As for your own reading of 12.72V, without more context on when you measured the voltage, I wouldn't declare the battery FULLY charged due to the possibility of the battery having a surface charge from you driving the car especially if you drove the car within a few hours of you testing the voltage. The best time to test a battery is after it has sat without charging or usage for overnight so that the surface charge can be absorbed into the battery.
Thank you both so much for your replies. I checked it again this morning. The battery was reading 12.68V. Early morning, 1 degree outside, vehicle covered in frost and not driven all night.

I had my wife start it while I watched, and while cranking, it dropped down to about 10.7V or so, and then when running, had a reading over 15V.

At no point can i get a reading that is as low as they told me it was. I was highly suspect, and I'm so glad to have some confirmation. I will definitely be on the hunt for a new mechanic. Thank you so much.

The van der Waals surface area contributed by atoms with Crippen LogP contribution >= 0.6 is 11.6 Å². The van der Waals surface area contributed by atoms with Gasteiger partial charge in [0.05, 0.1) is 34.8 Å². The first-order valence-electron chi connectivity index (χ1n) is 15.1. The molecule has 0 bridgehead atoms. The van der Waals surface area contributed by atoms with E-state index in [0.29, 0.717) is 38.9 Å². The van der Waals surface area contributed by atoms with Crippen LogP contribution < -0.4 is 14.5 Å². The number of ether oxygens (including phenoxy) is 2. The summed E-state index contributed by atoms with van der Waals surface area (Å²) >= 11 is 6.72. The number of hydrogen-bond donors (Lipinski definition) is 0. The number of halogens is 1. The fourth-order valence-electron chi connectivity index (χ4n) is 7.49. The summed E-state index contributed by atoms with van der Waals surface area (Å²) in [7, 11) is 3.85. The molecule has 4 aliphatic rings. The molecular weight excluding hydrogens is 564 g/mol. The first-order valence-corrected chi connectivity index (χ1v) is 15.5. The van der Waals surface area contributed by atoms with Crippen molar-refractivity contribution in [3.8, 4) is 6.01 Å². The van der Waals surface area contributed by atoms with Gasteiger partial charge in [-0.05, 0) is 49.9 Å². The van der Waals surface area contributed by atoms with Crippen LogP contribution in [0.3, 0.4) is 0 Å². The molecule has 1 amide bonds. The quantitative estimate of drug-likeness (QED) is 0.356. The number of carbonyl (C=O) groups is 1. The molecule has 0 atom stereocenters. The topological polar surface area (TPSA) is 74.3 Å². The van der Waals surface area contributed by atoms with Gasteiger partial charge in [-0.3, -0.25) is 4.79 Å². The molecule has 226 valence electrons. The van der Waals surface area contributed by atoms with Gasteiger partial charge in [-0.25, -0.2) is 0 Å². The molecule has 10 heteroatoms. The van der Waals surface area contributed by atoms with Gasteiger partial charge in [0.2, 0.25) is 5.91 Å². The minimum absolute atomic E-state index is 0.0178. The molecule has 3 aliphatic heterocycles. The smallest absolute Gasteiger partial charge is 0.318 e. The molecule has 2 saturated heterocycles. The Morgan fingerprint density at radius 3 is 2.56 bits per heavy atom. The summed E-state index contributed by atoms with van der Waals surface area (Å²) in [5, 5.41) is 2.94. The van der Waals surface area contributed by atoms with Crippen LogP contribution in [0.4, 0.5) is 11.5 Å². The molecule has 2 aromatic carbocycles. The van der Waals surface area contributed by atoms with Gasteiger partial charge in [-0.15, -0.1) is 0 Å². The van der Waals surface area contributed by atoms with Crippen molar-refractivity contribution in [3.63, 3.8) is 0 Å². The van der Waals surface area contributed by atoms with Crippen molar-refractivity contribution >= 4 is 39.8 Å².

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Dec 23, 2003
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soxboy90 wrote:
Jan 13th, 2019 3:21 pm
Thank you both so much for your replies. I checked it again this morning. The battery was reading 12.68V. Early morning, 1 degree outside, vehicle covered in frost and not driven all night.

I had my wife start it while I watched, and while cranking, it dropped down to about 10.7V or so, and then when running, had a reading over 15V.

At no point can i get a reading that is as low as they told me it was. I was highly suspect, and I'm so glad to have some confirmation. I will definitely be on the hunt for a new mechanic. Thank you so much.